We reached our mothers, and Sophie’s mum, Brigitte, pointed at a gravestone that dated back to the 1820’s.
‘It could be an eight too though.’ My mum said, her dark sunglasses reflected the leaves of the tree and the gravestone.
‘So, either 1820’s or 1880’s.’ Brigitte said.
‘Let’s say 1820’s. That’s so old and so much cooler.’ I said and Brigitte smiled at me.
Our mums walked on and we followed them. Brigitte’s very long dark hair was moved by the wind. She too had a bag of dark red cherries and took one out. My mum turned around and smiled.
‘Are you hungry?’
‘We have the cherries.’ Sophie answered and I nodded.
‘She wants a coffee break. That’s why she asked.’ Brigitte said and laughed.
‘We want a coffee break.’ My mum corrected her.
We continued walking on the main path that led on to the more modern part of the cemetery. Here the gravestones were polished and reflected their surroundings on the dark stone. Although this was a place of death, a place to remember, simply, a cemetery, just like everything else within and around Venice, something that was supposed to appear like anything else was quite different here. This cemetery had nothing in common with cemeteries on land. I could not describe it. I could only sense it when we were there. I could smell the salt water, the fresh wind from the sea, all the beautiful flowers that blossomed on the graves and along the paths. There were sea gulls and no ravens or crows, which you normally expect to find somewhere by a cemetery. It was spring, everything was blooming, and life was here at the place where the dead had come to rest. It was beautiful and quiet, yet, just across a small strip of water, the tourists of Venice took pictures, enjoyed art and ate good Italian food. The sun was shining, the sky was blue, and the living were just a heartbeat away from the dead.
Somewhere by the Piazza di San Marco, when I was 5 years old
I followed my parents and my sister who were walking ahead of me. We walked on an alley in a side street close by the Piazza di San Marco. I remember there were so many pigeons and so many people. The street was grey and the buildings around us where white. They were marble, some with dark patches in between but most of them shone pure white like snow. There were beautiful figures guarding the entrances to the buildings and I was walking behind my family because I wanted to look at every one of them and always stopped while following them. There were lions and lions with wings. There were people out of marble. Back then I didn’t know, but they were Poseidons, Aphrodites and some other immortal figures.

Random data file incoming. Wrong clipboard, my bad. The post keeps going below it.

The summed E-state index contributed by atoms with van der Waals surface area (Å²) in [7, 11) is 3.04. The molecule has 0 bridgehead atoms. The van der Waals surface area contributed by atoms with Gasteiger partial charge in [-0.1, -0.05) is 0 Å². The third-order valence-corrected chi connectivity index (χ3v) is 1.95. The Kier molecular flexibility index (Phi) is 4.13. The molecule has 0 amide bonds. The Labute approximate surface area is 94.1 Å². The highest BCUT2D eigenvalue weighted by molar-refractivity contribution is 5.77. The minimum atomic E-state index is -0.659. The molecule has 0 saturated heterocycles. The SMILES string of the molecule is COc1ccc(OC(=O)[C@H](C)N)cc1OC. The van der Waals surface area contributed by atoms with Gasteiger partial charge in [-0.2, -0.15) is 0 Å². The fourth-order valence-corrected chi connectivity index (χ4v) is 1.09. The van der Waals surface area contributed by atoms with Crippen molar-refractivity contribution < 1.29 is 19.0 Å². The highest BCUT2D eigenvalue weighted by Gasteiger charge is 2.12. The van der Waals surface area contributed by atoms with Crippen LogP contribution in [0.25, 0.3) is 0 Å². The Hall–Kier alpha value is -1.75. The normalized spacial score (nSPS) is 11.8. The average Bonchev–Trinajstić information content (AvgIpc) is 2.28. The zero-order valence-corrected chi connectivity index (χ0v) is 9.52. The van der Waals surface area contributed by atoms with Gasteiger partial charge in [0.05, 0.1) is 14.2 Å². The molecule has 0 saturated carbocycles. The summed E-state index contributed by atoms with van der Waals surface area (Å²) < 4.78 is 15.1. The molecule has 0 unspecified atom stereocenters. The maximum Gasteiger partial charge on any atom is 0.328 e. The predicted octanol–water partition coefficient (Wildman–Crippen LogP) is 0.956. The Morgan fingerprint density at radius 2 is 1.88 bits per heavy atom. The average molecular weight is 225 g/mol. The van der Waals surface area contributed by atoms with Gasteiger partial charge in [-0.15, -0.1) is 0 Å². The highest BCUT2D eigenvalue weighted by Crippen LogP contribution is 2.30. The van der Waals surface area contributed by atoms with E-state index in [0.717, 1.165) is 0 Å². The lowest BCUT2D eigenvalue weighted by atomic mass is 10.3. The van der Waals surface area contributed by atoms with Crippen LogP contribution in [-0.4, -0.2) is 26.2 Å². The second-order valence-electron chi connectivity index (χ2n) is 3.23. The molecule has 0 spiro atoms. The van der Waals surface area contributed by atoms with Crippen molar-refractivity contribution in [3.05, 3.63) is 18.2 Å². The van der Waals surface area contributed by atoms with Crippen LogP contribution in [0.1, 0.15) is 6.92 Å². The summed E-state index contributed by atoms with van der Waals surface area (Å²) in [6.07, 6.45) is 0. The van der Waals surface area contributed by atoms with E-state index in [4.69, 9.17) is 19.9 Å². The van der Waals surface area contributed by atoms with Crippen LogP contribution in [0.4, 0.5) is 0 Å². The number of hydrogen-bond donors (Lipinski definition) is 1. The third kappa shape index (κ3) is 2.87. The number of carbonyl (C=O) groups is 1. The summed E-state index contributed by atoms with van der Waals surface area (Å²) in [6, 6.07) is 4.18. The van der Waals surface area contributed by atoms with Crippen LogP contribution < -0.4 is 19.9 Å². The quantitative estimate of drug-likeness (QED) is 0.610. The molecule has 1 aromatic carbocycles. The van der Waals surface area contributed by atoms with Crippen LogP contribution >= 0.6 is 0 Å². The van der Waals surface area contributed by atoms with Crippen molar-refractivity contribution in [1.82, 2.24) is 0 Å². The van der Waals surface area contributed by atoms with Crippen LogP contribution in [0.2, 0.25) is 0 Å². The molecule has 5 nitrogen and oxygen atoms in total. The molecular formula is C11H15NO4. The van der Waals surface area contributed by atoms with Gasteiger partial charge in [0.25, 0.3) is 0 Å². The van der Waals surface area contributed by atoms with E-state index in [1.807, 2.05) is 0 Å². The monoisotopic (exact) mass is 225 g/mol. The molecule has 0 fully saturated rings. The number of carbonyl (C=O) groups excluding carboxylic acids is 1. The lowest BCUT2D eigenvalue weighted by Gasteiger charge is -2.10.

Then my mum took me by the hand as we were about to go on a busier street. She smiled at me with her brown eyes and I smiled back. We stopped. On the left wall of a stone building there were two big white marble lions. My dad wanted to take a picture of me and my sister. We climbed on the lions’ backs. They looked so fantastical! My dad took the pictures, we jumped off the lions and laughed. I took my mum’s hand again and looked back at the lions before we turned onto the next street. The two lions smiled at me and waved goodbye with their big stone paws. I waved back at them. I lost sight of them when we turned onto the next street in Venice.
A Sunset by the Lido, when I was 12 years old
My family and me sat in a café on the Lido close by the main Vaporetto station. The sun was setting and had turned the horizon into a glowing orange and a blood red. I could see the Isola San Giorgia and the southern side of Venice getting darker and darker. More and more lights went on. Soon, glittering electric lights would brighten up the Laguna city.